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Roswell teen Gia Pergolini wins gold, sets world record at Paralympics

St. Francis High School student Gia Pergolini swam the 100m backstroke faster than any woman before her on Thursday.

TOKYO, Japan — A Roswell teen set a world record Thursday with a sensational swim in the women's 100m backstroke, earning herself a gold medal at the Paralympics.

Gia Pergolini, 17, finished nearly a second-and-a-half ahead of Italian Carlotta Gilli with a time of 1:04.64.

The St. Francis High School student said afterward that her achievement "hasn't set in it."

"It's so surreal, I've been dreaming about this moment the last five years and seeing my dream come true... it's just crazy seeing it all play out and seeing all the hard work that you've done pay off," Pergolini said.

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She added that it began to set in a little bit when she stood on the podium and the national anthem played.

Credit: Joe Kusumoto/USOPC
Credit: Joe Kusumoto/USOPC

Pergolini said she woke up today feeling "unusually calm" ahead of her record-breaking swim.

"I was like, 'OK, you can't stress out over this, you've got to have fun.' I had so much fun swimming the 100m fly (on Wednesday) and so I just tried to go into that with my mindset - staying calm, having fun," she said.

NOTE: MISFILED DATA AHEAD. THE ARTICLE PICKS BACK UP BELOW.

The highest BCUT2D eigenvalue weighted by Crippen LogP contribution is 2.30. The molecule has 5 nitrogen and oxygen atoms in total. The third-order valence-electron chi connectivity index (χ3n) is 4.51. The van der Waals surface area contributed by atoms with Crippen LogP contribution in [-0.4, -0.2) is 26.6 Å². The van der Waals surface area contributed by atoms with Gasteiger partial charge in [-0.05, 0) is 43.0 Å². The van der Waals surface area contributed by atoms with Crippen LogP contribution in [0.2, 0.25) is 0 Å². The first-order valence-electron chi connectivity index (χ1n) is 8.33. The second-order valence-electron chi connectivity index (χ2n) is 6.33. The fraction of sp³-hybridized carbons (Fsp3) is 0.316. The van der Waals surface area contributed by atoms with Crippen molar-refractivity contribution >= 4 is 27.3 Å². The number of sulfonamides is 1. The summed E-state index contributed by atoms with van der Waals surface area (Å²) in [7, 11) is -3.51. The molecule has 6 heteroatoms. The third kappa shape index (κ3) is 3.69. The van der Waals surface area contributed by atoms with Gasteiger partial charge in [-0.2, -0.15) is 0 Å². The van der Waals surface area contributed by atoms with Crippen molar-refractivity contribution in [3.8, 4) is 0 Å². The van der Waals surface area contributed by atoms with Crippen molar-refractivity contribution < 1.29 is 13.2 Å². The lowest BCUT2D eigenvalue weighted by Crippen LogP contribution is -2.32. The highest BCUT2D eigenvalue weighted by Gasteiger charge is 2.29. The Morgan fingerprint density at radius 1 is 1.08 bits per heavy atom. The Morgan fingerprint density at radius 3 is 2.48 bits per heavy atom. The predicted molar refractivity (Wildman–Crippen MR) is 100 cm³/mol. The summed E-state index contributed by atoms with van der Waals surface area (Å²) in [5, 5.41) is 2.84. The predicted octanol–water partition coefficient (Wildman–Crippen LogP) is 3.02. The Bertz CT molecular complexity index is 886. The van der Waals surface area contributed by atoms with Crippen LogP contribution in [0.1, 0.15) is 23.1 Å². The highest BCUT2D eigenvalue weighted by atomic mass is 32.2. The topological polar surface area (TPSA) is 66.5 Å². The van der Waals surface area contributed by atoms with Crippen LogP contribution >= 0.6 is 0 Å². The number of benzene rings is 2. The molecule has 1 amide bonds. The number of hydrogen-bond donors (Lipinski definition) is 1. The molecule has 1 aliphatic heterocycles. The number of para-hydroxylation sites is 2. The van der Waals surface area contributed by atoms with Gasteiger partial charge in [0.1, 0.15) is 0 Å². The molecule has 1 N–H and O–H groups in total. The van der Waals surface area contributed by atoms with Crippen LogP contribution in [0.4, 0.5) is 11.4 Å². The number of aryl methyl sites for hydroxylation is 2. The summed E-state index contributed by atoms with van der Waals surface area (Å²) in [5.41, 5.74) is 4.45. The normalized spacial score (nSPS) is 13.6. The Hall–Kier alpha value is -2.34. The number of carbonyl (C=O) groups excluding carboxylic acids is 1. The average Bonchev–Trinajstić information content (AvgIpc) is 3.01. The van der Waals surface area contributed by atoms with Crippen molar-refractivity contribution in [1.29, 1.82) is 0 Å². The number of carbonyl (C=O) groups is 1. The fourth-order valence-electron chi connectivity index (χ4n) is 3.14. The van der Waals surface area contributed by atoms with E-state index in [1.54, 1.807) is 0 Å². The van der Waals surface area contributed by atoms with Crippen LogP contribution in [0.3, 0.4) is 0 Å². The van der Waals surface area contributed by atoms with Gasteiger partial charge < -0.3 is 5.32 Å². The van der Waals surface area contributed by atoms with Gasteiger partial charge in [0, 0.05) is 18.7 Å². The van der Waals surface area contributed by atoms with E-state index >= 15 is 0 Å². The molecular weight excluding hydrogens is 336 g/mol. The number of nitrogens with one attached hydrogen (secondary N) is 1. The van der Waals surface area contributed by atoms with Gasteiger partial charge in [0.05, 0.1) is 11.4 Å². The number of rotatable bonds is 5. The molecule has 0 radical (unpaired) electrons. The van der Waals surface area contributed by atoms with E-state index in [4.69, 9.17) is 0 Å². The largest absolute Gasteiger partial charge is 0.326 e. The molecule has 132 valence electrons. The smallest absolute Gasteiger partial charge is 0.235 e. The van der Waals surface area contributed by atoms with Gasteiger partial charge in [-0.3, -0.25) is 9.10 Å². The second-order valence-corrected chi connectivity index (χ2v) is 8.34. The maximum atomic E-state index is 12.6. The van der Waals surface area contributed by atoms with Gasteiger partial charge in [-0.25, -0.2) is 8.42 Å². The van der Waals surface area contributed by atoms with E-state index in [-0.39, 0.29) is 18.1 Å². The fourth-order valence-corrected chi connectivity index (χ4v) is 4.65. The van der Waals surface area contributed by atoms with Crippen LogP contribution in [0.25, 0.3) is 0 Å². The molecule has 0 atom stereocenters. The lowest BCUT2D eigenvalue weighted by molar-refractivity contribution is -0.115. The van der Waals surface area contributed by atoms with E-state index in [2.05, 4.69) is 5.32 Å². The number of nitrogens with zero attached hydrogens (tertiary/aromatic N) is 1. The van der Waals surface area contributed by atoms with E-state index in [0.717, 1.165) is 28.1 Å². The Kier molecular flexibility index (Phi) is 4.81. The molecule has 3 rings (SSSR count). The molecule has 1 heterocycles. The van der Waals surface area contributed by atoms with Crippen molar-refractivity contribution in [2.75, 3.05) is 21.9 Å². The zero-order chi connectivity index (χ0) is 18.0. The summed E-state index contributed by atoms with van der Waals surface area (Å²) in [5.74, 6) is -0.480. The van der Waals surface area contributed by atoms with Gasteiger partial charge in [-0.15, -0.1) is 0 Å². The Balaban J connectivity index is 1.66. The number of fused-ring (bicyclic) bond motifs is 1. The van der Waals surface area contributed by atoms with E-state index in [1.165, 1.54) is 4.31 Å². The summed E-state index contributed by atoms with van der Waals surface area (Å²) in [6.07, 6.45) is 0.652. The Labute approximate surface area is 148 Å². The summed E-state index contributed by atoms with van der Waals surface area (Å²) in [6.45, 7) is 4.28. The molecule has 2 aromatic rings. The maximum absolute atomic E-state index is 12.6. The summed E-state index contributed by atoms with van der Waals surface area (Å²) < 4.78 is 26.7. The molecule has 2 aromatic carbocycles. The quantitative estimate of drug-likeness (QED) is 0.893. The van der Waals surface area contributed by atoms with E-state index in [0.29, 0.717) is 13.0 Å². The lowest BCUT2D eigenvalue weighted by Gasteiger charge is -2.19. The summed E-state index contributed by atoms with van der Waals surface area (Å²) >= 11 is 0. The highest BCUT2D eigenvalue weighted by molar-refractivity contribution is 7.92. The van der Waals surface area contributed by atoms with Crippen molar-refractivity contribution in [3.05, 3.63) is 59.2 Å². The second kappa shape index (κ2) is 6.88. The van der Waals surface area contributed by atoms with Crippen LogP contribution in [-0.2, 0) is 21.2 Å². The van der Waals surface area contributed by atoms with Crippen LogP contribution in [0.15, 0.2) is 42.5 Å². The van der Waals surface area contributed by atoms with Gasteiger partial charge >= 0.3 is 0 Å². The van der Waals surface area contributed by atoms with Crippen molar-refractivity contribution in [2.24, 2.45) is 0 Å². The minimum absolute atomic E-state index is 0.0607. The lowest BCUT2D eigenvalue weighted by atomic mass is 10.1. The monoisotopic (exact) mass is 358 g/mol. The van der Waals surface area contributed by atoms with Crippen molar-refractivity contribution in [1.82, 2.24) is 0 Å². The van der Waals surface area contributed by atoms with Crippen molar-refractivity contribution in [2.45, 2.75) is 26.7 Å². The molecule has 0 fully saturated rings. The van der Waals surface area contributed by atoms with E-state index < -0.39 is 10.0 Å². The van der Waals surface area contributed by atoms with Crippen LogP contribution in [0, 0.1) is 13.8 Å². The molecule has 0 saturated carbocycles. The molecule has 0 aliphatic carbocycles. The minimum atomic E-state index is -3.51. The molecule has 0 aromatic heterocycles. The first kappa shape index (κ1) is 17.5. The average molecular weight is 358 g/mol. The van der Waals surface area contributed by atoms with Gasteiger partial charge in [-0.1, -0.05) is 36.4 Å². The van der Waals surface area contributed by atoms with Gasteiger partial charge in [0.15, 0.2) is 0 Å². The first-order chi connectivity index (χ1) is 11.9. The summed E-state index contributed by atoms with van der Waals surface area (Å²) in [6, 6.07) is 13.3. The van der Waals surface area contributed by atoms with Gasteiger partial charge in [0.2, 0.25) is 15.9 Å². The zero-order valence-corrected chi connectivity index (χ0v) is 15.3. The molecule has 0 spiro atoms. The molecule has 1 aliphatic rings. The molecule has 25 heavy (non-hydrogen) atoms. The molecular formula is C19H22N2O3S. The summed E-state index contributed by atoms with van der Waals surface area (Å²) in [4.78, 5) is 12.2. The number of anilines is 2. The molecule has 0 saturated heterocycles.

She finished fifth in the 100m butterfly on Wednesday.

Thursday proved to be a historic day all around for USA swimmers, as Pergolini's close friend Anastasia Pagonis also won gold and set a record in the women's 400m freestyle.

"I'm so excited. We're definitely going to celebrate tonight, we're going to drink a bunch of probably Coke Zeroes," Pergolini said. "I'm really grateful, I wouldn't want to share this experience with anybody but her. I love her like a sister and she's amazing."

According to her Team USA bio, Pergolini began focusing on her swimming when she was diagnosed with Stargardt disease, a degenerative muscular condition of the eyes that "typically causes vision loss during childhood or adolescence" according to the National Eye Institute. It's estimated to occur in about 1 in 8-10,000 people, according to the NEI.

Her third and final event at the Paralympics will be the women's 50m freestyle on Sunday.